Certainly, times have changed, and in the rapidly growing world of broadband Internet a computer designed to consume those services is much more tenable than in the previous decade. David Berlind speculates on a Google PC, and Dana Gardner thinks that Oracle should resurrect its networked computer concept.  The question Lohr alludes to in bringing up a Google/Wyse connection (why not Google's pal Sun? or Cisco?) is whether a Google software stack could significantly erode Microsoft desktop dominance. So far desktop Linux hasn't gained much traction versus Windows or the Mac.

Google's brand seems to be magic these days, and there's plenty of robust open source software andgooglepc.jpg Google's own secret sauce and infrastructure prowess to come up with a consumer Internet computing appliance. Intel Inside or AMD Inside could be joined by Google Inside as an alternative to Microsoft, Mac and the branded Linux distributions. The 'GoogleNet' stack would include a consumer appliance version of Google's Linux, maybe a Google browser, lots of drivers, some hosted productivity apps along with the other Google services, but users could replace those services and applications with whatever they chose. Google would makes its money selling ads on its components and possibly charging subscriptions fees for net access and intrastructure support, and be able to extend its brand.  Of course, Google would have to find partners as Lohr suggests to serve the world with a hardware device and telcommunication services, unless the company decides to make 'GoogleNet' global.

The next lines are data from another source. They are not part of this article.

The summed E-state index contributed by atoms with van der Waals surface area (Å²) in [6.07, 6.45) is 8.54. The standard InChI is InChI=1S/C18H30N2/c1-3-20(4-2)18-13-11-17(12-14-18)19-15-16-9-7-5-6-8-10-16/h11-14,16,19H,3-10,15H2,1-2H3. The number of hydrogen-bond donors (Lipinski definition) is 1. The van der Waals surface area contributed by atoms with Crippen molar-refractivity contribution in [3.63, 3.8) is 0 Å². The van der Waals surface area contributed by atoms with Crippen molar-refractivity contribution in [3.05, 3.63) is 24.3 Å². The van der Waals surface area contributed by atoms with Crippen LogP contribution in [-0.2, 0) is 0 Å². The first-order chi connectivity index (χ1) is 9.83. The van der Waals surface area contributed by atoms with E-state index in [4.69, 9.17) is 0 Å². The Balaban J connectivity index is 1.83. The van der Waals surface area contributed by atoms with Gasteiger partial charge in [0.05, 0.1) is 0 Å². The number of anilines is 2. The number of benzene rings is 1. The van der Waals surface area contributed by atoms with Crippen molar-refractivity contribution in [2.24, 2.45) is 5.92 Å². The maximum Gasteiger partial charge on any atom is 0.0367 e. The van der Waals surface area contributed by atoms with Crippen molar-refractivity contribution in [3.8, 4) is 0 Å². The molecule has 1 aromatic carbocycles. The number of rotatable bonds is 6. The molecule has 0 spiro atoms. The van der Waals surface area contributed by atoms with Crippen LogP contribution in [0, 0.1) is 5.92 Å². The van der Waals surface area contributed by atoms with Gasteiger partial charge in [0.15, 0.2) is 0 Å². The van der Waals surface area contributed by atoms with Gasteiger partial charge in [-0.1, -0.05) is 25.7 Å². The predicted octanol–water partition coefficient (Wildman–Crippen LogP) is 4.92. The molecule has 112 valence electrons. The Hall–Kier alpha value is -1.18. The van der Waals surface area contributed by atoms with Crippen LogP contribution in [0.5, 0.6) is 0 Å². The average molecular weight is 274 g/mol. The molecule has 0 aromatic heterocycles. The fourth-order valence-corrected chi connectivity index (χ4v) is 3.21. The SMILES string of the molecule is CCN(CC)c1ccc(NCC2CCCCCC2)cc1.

If Google were to get behind a consumer Internet-centric appliance, Microsoft and Yahoo would not be far behind. The new model for developing, distributing, consuming and paying for software has far fewer barriers to entry than previous generations. This time around any one company garnering a 90 percent market share is a very unlikely end result.